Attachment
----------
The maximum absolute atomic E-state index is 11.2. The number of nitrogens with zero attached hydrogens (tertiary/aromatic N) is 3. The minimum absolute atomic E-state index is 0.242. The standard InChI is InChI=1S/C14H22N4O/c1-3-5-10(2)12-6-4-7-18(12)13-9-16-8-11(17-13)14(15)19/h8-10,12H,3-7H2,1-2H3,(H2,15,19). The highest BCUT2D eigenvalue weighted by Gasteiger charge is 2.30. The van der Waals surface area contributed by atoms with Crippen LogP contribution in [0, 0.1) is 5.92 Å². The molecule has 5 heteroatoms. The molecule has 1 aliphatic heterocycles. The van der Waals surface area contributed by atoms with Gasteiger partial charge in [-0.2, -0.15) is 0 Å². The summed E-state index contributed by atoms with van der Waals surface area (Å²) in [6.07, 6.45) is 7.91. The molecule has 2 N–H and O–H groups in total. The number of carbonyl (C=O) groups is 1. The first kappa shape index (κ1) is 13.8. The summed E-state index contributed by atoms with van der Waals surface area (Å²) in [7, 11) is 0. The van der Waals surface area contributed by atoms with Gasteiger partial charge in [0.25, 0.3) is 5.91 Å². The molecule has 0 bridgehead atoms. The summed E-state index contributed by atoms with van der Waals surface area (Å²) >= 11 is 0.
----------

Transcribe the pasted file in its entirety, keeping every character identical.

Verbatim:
The maximum absolute atomic E-state index is 11.2. The number of nitrogens with zero attached hydrogens (tertiary/aromatic N) is 3. The minimum absolute atomic E-state index is 0.242. The standard InChI is InChI=1S/C14H22N4O/c1-3-5-10(2)12-6-4-7-18(12)13-9-16-8-11(17-13)14(15)19/h8-10,12H,3-7H2,1-2H3,(H2,15,19). The highest BCUT2D eigenvalue weighted by Gasteiger charge is 2.30. The van der Waals surface area contributed by atoms with Crippen LogP contribution in [0, 0.1) is 5.92 Å². The molecule has 5 heteroatoms. The molecule has 1 aliphatic heterocycles. The van der Waals surface area contributed by atoms with Gasteiger partial charge in [-0.2, -0.15) is 0 Å². The summed E-state index contributed by atoms with van der Waals surface area (Å²) in [6.07, 6.45) is 7.91. The molecule has 2 N–H and O–H groups in total. The number of carbonyl (C=O) groups is 1. The first kappa shape index (κ1) is 13.8. The summed E-state index contributed by atoms with van der Waals surface area (Å²) in [7, 11) is 0. The van der Waals surface area contributed by atoms with Gasteiger partial charge in [0.25, 0.3) is 5.91 Å². The molecule has 0 bridgehead atoms. The summed E-state index contributed by atoms with van der Waals surface area (Å²) >= 11 is 0.